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Love and Gaming: How Playing an MMO Improved Communication in My Relationship

Love and Gaming: How Playing an MMO Improved Communication in My Relationship

I am not a gamer but I game. I know it’s a cliché, but my significant other (S.O.) built MMO gaming into our relationship. I will admit, there was a learning curve for me – I’d never even heard of MMOs before dating him, but once we started, I had fun. Well, not when we first started…

My S.O. was one of the original World of Warcraft (WOW) gamers. He played back when the game was first released and continued playing for six straight years. I, on the other hand, was more of a puzzle gamer. I loved Tetris and played a bunch of match three games where I could zone out. I’d dipped my toe in The Sims only to make the most boring, irritated Sim imaginable, tried Grand Theft Auto but felt bad about killing innocent people. Online PC gaming was not in my wheelhouse.

To address that lack, he gave me WOW. The thing is, WOW is a subscription service, so while he bought me the game, I still had to pay the monthly fee. I was a little put out by that. If you’ve never played an MMO before, they like to start you out slowly to get you used to playing the character. You always begin play in what’s called a starting area, where you learn a bit about the world, get your beginner missions, and start learning your fighting skills. This is a crucial part of the game for new players like I was, but it’s a huge annoyance for veterans like my S.O.

Needless to say, that first experience was a shitstorm of epic proportions and to this day I’m amazed that I continued to play. He did everything in his power to get out of the starting area as quickly as possible, while I was still figuring out how to fucking walk and jump. He’s darting all over the place telling me to talk to this guy and go talk to that guy. Meanwhile I’m like “Why am I talking to him? Why is the town on fire? Are those werewolves? Why are attacking me? Are people crying? Who’s crying? What’s that yellow dot? There’s a map?  I can’t read that shit. Why can’t I move forward? How do you jump again? This keyboard and mouse navigation is some bullshit! Is that a wall? What is this looting shit? I can die from falling? WHAT IS ATTACKING ME? Am I dead? How the fuck did I die? WHAT IS GOING ON??!!!”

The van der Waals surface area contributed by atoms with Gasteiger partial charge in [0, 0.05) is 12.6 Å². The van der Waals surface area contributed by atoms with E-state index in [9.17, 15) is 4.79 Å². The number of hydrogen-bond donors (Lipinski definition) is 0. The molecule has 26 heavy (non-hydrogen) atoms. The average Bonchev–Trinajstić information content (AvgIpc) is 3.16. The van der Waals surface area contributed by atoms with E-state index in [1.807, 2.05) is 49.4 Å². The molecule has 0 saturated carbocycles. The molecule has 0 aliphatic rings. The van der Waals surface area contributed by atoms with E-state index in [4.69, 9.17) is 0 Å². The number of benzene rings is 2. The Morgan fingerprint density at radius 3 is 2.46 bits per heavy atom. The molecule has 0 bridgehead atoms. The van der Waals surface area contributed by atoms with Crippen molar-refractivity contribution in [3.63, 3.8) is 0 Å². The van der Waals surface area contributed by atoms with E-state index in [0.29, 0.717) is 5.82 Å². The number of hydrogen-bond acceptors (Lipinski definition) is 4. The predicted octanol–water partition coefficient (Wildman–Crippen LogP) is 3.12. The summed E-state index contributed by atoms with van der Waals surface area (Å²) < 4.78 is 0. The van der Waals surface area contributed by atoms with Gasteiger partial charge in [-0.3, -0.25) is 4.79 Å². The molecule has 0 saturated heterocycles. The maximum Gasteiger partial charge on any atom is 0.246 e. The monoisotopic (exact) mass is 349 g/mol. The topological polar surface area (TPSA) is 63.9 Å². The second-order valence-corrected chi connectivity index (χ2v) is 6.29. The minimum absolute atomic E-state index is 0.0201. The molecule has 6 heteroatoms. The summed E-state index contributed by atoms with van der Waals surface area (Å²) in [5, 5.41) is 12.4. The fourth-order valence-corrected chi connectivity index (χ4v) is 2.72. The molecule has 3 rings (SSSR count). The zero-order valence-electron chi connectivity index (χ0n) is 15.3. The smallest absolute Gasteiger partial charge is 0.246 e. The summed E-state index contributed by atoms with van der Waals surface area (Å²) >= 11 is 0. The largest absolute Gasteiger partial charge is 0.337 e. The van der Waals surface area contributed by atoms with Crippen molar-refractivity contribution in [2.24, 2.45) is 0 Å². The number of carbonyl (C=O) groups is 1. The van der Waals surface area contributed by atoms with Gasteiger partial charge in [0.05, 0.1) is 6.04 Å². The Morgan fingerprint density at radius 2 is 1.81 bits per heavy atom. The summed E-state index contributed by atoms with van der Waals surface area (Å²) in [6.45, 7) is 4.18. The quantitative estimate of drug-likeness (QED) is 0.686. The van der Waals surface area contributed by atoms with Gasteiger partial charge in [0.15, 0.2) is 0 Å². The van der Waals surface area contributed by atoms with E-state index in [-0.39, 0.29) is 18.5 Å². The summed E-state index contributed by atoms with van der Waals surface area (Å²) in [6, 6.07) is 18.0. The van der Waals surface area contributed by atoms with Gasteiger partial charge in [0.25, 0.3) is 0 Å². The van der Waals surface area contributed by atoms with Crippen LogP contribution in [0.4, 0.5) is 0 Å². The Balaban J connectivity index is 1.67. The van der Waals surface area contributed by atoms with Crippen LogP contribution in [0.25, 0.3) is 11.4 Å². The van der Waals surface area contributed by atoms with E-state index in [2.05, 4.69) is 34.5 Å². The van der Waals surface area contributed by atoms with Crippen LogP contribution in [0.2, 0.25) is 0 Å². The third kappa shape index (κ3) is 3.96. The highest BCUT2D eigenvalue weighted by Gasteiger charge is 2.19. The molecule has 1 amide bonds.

The whole time my S.O. is yelling at me and getting pissed that I don’t know what’s happening. After about 40 minutes of this, I logged out. I was ready to choke him and break my computer. After I quit, I turned to him and asked as calmly as I could, “How important is this to you?”

He looked sad and said, “I thought this was something we could do together.”

I sat there, angry, frustrated, and ready to go home. “Give me a week to learn to play on my own. Then we can try this again.”

So I did. I made a new character and started the game again. This time I was in a different starting area, one without werewolves. I would ask him questions about gameplay, but basically went through the starting area at my pace, getting a feel for the mechanics of the game. We met up after I finished all the quests and then we started running through the world together.

Despite this, there were still a number of things we needed to learn about playing together. Here are some of the things we discovered.

Be patient.

I will say again, I am amazed that we still play together. My S.O. had been playing MMOs for so long that many concepts were common sense to him. He struggled to understand that I didn’t know basic things, like how to target, or how to turn my character’s head. Shit, it’s been years and I still struggle with that one. I didn’t understand bag space, banks, crafting…basic MMO concepts.

Most of the time my S.O. was patient and would explain things to me. Sometimes, though, sometimes he would talk to me like I was a dumb child and that shit was unacceptable. On more than one occasion I’d have to pause the game to address how he spoke to me. He didn’t realize he was doing it, and frankly, I wasn’t having it.

Accept that you aren’t telepathic.